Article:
I believe this is a general pattern in secular and materialistic philosophy and science. Connections to spiritual and supernatural sources are studiously swept under the rug, but those influences are pervasive–especially when it comes to issues of human behavior, morality, and ethics.

    What I see happening today is that as secular and materialistic philosophy and science push the borders of what can be studied from a purely physical and scientific point of view, more and more scientists and philosophers are beginning to re-admit the possibility that there may be a spiritual level of existence in addition to the physical level of existence that is the primary subject of science.

    Thanks again for a thoughtful piece!

  2. Thanks, Lee, for your reply and kind words. I am getting curious about that high-school paper. Since I enter the matter of the Kant-Swedenborg-relationship as a philosopher, it would be very interesting for me to read what someone raised in a Swedenborgian worldview could attribute to our understanding of Kant. I understand the main tendency of what you are saying, but it would be nice to see your argumentation on the basis of Kant’s text.

    • Lee said:

      I came across that high school paper in one of my boxes several years ago while sorting through some stuff in the attic. Apparently it still exists. However, it has been re-buried for future archaeological expeditions. When I wrote the paper, I knew a lot about Swedenborg but very little about Kant. Come to think of it, that’s still true today. Also, the paper was written in 1978 when I was 17 years old. It’s probably not the finest piece of scholarship ever not published.

      For something a little more substantial on Swedenborg and Kant, you might be interested in this university dissertation published as a monograph by the Swedenborg Foundation in 1993:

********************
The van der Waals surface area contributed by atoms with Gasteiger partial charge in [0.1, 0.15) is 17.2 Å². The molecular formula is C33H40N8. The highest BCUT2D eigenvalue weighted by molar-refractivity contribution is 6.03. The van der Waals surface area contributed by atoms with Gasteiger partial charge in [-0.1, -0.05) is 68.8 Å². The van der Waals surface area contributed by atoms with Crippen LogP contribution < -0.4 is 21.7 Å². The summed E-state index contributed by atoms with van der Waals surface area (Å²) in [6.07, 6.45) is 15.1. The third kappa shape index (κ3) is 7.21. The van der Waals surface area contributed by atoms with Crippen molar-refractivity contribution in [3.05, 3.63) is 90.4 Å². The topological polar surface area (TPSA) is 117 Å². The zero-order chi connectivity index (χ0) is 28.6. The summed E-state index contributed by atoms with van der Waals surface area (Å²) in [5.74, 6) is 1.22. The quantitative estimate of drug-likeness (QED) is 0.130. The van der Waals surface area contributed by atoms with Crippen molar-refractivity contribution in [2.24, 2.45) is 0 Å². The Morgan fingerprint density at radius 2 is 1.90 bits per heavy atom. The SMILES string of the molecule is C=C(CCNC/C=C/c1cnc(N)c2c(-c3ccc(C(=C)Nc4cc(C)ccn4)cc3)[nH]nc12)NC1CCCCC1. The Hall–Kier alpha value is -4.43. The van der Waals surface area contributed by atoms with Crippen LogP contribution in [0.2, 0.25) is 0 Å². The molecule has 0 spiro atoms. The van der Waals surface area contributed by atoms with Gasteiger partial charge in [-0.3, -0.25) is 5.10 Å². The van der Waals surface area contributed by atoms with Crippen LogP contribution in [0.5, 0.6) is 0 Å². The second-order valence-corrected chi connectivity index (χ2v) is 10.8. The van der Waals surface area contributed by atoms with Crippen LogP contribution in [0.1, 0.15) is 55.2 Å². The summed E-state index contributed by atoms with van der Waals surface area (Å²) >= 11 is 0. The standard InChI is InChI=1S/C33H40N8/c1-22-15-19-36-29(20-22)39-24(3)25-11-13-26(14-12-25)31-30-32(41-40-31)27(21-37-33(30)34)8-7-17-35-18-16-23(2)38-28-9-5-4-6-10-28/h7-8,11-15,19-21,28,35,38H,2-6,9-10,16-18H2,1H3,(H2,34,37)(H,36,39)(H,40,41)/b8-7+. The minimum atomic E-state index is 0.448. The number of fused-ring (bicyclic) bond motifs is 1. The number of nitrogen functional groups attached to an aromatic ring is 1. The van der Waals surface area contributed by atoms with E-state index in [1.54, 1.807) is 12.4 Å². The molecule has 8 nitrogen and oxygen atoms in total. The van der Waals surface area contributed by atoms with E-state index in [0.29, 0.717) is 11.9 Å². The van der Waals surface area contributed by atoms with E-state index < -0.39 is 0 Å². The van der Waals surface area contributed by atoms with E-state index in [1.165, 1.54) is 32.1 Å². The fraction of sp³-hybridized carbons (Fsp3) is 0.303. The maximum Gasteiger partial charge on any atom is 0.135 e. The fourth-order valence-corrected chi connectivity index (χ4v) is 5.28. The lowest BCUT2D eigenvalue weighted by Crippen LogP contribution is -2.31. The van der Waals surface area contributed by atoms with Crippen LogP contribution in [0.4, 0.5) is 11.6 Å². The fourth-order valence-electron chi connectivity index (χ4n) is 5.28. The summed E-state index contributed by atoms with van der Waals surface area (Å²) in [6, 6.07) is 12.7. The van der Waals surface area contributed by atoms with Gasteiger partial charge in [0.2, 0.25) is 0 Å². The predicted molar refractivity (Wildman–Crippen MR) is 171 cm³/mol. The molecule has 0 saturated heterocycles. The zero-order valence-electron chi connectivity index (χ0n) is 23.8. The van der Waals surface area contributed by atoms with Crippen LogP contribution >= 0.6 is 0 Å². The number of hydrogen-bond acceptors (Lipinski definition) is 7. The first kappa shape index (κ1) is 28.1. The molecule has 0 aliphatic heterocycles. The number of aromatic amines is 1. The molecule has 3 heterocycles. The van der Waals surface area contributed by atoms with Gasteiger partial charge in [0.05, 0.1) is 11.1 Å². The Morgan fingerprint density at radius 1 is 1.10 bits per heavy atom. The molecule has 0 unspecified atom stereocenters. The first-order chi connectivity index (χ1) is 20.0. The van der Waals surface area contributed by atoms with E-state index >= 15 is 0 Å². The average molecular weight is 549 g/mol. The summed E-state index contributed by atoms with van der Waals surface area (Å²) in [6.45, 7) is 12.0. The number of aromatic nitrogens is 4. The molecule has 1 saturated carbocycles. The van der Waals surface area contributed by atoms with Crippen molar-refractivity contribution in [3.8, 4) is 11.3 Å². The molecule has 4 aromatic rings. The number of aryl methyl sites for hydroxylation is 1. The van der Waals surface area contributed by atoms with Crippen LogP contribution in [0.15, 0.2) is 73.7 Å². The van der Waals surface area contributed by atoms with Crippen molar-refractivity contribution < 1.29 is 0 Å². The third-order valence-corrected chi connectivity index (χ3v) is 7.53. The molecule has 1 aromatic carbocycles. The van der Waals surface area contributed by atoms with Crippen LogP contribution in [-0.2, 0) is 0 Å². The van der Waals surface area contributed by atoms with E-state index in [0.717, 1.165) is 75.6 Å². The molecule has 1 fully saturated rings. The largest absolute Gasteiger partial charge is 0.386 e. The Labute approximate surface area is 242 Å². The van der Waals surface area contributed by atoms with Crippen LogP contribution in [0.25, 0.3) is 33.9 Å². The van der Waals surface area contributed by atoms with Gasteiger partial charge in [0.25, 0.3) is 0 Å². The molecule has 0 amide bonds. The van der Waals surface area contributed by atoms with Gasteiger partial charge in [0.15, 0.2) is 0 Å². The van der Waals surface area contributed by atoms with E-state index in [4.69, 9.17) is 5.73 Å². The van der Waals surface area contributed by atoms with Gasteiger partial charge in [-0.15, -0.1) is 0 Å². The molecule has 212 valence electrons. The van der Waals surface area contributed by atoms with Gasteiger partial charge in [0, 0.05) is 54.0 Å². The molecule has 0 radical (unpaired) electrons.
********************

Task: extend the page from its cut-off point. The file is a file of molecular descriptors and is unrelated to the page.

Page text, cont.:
Swedenborg and Kant: Emanuel Swedenborg’s Mystical View of Humankind and the Dual Nature of Humankind in Immanuel Kant, by Gottlieb Florschutz, Translated by George F. Dole

      However, as far as I know, Florschutz is not a Swedenborgian, so this might not help in elucidating the Kant-Swedenborg relationship from the perspective of a Swedenborgian worldview. For that, there are various pieces by Swedenborgians and Swedenborg scholars in the scholarly journal Studia Swedenborgiana, whose back issues are online at:

      A few simple keyword searches should yield the articles it has to offer on Swedenborg and Kant.

      Incidentally, William Ross Woofenden, who was the journal’s founder and for many years its editor, was my father, and George F. Dole, whose name also shows up frequently in Studia Swedenborgiana, is my uncle. Both of them were/are fine Swedenborgian scholars. Their names will likely show up if you do any searches on philosophical subjects in the back issues of Studia.

  3. Thanks so much, Lee, for all your reading suggestions! I will follow them up in due time, and will let you know if they leave me with further questions, if that’s okay?

    • Lee said:

      You’re welcome. And I’m happy to respond to questions as long as I actually know something about the subject. If it relates to Swedenborg, I probably do.